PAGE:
The ease with which hot water will extract fluorescent material from fluorescent hairs infected with Microsporum species1 has led to efforts at chemical identification of the substance. Felsher2 found it to behave as a fluorescent indicator substance. Robinson, Figge, and Bereston3 found it to be readily water-soluble and not soluble in most fat solvents. Their spectrographic analysis led them to believe the fluorescent material to be a small peptide-like molecule. Wolf,4 on the basis of spectrophotometric examinations, believes it to be a pteridine, although this has been questioned.5
Chattaway and Barlow6 were able to extract a fluorescent material from the hair of uninfected children, which gave a chromatogram different from that obtained from infected hair. Rebell, Mahvi, and Lamb7 were able to extract fluorescent materials from albino rat hair, which is normally fluorescent, but not from non-fluorescent hair of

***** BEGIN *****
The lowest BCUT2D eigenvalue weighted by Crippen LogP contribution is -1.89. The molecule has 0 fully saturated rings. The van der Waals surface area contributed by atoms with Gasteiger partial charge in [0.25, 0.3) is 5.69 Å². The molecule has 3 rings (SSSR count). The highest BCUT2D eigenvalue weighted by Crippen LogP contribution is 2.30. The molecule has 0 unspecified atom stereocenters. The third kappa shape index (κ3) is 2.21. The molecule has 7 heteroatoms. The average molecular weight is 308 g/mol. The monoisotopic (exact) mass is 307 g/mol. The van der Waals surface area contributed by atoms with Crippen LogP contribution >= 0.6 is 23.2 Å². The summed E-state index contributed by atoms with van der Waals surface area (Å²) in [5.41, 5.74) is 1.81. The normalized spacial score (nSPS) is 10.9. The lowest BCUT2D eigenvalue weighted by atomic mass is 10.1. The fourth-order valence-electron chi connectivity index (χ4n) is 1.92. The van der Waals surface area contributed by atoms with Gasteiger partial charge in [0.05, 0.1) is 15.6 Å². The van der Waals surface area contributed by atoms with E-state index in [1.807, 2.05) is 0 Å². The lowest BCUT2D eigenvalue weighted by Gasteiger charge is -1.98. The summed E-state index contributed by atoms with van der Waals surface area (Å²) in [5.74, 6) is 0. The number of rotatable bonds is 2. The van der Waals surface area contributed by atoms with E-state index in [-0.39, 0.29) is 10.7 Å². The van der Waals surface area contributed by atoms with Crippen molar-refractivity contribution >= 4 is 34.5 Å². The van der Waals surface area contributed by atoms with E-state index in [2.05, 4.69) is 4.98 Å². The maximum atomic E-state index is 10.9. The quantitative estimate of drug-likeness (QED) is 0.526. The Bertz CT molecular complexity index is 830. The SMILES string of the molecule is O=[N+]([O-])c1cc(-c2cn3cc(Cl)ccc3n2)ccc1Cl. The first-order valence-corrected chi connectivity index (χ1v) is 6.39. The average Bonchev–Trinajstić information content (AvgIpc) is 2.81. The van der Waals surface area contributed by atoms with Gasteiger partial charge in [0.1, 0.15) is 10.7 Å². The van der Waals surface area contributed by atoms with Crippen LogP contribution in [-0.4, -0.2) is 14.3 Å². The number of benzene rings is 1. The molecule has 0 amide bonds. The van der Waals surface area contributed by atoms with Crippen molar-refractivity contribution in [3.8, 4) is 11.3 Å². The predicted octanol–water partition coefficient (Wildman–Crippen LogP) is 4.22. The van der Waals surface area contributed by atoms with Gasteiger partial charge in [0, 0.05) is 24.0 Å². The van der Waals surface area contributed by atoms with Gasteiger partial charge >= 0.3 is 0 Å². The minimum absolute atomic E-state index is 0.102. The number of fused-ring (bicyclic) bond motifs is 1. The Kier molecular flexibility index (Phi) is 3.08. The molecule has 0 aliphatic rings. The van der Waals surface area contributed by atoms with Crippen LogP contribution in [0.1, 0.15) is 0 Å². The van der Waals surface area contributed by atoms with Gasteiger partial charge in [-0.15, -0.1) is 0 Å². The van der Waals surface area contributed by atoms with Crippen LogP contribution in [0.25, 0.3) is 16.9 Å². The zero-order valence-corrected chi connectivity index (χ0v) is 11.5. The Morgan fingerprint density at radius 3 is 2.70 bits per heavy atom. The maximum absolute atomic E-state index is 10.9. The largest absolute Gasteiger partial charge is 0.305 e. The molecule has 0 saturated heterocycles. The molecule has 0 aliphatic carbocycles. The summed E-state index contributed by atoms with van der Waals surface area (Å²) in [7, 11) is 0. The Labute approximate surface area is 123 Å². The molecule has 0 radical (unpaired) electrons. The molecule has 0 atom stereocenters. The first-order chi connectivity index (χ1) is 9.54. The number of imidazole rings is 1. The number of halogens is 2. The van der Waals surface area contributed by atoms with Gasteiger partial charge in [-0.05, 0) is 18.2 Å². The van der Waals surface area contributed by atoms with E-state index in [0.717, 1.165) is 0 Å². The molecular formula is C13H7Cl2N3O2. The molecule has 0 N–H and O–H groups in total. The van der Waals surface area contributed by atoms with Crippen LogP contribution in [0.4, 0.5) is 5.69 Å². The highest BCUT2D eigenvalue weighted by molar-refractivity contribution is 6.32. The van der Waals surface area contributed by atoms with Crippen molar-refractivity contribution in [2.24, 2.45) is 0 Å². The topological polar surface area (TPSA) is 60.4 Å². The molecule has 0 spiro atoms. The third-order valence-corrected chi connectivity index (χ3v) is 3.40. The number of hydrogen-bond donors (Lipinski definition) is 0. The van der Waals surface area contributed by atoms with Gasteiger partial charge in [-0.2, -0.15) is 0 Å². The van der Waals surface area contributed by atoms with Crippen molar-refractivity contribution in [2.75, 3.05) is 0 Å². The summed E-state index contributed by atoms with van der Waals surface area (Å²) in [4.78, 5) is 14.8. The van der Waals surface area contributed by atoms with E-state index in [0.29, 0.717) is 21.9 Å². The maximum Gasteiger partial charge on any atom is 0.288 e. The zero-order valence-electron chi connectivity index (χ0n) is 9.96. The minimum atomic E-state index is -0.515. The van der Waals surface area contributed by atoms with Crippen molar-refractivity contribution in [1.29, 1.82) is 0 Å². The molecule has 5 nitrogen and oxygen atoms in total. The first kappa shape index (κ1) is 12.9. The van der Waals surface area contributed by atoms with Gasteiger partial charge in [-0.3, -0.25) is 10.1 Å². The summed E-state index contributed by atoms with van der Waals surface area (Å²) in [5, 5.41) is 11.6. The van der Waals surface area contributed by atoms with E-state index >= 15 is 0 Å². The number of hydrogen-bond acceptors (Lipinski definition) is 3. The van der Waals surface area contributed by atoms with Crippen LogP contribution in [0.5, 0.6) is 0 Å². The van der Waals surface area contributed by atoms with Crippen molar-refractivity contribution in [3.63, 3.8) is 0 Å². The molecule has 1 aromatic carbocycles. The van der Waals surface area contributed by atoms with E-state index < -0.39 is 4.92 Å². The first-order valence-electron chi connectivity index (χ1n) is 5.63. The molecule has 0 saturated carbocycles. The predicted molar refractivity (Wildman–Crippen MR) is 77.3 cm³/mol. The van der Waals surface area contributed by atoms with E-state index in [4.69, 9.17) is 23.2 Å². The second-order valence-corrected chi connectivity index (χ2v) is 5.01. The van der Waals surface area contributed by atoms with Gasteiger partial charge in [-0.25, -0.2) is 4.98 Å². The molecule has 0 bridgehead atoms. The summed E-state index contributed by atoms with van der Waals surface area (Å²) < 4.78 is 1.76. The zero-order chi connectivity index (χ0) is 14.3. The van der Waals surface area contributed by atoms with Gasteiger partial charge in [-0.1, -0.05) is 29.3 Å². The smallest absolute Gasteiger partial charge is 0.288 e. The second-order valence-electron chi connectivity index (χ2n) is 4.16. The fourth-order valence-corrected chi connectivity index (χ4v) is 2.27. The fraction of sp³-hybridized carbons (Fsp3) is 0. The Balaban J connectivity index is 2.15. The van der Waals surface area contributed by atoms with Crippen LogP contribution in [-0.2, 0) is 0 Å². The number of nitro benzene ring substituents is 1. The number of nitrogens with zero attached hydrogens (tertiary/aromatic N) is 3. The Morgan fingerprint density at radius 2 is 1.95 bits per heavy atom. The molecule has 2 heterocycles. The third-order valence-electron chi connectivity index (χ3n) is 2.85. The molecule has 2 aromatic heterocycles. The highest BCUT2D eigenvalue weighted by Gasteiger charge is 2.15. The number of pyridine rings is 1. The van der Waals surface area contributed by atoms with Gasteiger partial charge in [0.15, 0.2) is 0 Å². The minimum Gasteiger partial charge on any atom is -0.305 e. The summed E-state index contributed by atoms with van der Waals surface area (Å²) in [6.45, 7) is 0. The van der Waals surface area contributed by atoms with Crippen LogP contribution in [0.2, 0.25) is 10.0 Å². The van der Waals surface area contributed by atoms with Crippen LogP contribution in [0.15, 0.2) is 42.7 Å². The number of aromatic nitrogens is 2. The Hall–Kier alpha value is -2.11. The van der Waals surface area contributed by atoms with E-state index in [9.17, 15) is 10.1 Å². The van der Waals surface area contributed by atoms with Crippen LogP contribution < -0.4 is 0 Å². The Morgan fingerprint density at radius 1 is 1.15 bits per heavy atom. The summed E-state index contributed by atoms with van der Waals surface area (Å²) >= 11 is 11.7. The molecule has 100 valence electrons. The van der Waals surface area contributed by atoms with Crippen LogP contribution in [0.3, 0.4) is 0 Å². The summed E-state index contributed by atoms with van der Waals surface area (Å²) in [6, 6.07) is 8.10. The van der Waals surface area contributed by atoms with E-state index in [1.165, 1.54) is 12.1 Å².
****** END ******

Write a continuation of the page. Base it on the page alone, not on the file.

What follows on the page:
LEVIT F. Fluorescent Material in Scales, Nails, and Hair. AMA Arch Derm. 1959;79(1):96–98. doi:10.1001/archderm.1959.01560130098011
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